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Dermatology and Therapy
Erschienen in: Dermatology and Therapy 1/2023

Open Access 30.11.2022 | Letter

Letter to the Editor Regarding a Comprehensive Update of the Atypical, Rare, and Mimicking Presentations of Mycosis Fungoides

verfasst von: Christy Nwankwo, Yazmeen Tembunde, Pauline Flaum-Dunoyer, Jarad Levin

Erschienen in: Dermatology and Therapy | Ausgabe 1/2023

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This comment refers to the article available online at https://​doi.​org/​10.​1007/​s13555-021-00625-6.
Dear Editor,
We read Lebas et al.’s systematic review with great interest [1]. Their study provided a necessary update on dermatoses that can present similarly to mycosis fungoides (MF). We appreciate their findings and would like to highlight the importance of inclusion of diverse patient images. Despite a low incidence in the general population, MF has a higher incidence in Black patients [2]. Moreover, Black patients with MF present with earlier onset and more advanced disease compared with white patients in the USA [3]. More research is needed to establish definite causes of these racial disparities in patients with MF, but delays in diagnosis may contribute to this finding. MF can present with numerous variants that may mimic other dermatoses, such as atopic dermatitis, psoriasis, or vitiligo, which can cause delays in the initial diagnosis and thus treatment for this condition [4]. To further our understanding of racial disparities in MF outcomes and appropriately train medical providers on the wide array of clinical presentations of MF, inclusion of diverse patient images is paramount. In this study, we reviewed the primary articles identified in this systematic review to assess the inclusion of skin of color (SOC) patients.
We collected the following information from the articles: dermatosis initially diagnosed or phenotypic features described and skin tone diversity and how this was assessed or denoted.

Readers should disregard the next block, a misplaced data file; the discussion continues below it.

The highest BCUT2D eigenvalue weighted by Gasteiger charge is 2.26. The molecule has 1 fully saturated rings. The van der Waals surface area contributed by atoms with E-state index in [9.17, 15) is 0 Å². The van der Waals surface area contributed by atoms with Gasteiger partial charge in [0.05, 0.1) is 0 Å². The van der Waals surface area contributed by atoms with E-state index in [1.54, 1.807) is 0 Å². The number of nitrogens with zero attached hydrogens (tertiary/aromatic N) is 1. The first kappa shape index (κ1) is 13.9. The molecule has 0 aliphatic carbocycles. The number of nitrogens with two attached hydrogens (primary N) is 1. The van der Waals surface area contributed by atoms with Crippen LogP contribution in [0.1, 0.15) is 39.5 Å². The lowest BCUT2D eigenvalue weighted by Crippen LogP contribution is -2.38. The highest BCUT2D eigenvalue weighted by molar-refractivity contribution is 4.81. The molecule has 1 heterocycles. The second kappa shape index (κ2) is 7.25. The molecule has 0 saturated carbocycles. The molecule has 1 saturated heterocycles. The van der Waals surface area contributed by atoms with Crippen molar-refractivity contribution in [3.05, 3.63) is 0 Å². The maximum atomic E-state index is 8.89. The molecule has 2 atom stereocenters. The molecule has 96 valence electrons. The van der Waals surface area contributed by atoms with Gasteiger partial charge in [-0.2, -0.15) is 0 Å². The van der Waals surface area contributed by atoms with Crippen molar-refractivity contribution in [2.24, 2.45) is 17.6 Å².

From the original article, 74 studies were reviewed. Of the 74 studies, 10 did not explicitly specify the race/ethnicity or skin type of patients and this information was incapable of being ascertained from included images [514]. The number of studies explicitly noting race/ethnicity or skin type included skin of color patients at a rate of 23.0% (n = 17, Table 1) [1531]. The inclusion of studies with Black patients and those with Fitzpatrick Type 4 or greater was 12.2% (n = 9, Table 1) [2331]. Lastly, the studies that included Black patients focused on misdiagnoses that were initially diagnosed as hypopigmentation (n = 4, Table 1), porokeratosis (n = 2, Table 1), dissecting cellulitis of the scalp (n = 1, Table 1), leprosy (n = 1, Table 1), or showing an atypical feature of necrobiosis (n = 1, Table 1).
Table 1
Studies with skin of color patients
Title
Other diagnosis/variant phenotype
Country
Proportion of skin of color patients to total patients
Skin tone diversity
Hypopigmented mycosis fungoides mimicking vitiligo [15]
Vitiligo
Korea
1/1
Race, Korean
Mycosis fungoides bullosa associated with bullous pemphigoid [16]
Bullous
Japan
1/1
Race, Japanese
Mycosis fungoides palmaris et plantaris successfully treated with radiotherapy: case report and mini-review of the published work [17]
Hyperkeratosis
Japan
1/1
Race-Japanese
Ichthyosiform mycosis fungoides: report of a case associated with IgA nephropathy [18]
Ichthyosis
Japan
1/1
Race, Japanese
Serpiginous mycosis fungoides in a 21-year-old man [19]
Pigmented purpuralike
Canada
1/1
Race, Asian
Poikilodermatous mycosis fungoides with a CD8 + CD56 + immunophenotype: a case report and literature review [20]
Poilkiloderma
Japan
1/1
Race, Japanese
Pediatric mycosis fungoides in Singapore: a series of 46 children [21]
Pityriasis lichenoides chronica; Postinflammatoru hypopigmentation
Singapore
42
Race, Chinese (33); Malay (7); Indian (2); others (4)
Solitary plaque on the leg of a child: a report of two cases and a brief review of acral pseudolymphomatous angiokeratoma of children and unilesional mycosis fungoides [22]
Acral pseudolymphomatous angiokeratoma of children
USA
1/2
Race/ethnicity, Hispanic
Mycosis fungoides presenting as areas of hypopigmentation [23]
Hypopigmentation
USA
3/3
Race, Black (2); Nicaraguan (1)
Cutaneous T-cell lymphoma mimicking porokeratosis of Mibelli [24]
Porokeratosis
USA
1/1
Race, Black
Cutaneous T-cell lymphoma with porokeratosis-like lesions [25]
Porokeratosis
USA
2/2
Race, Black
Hypopigmented macules [26]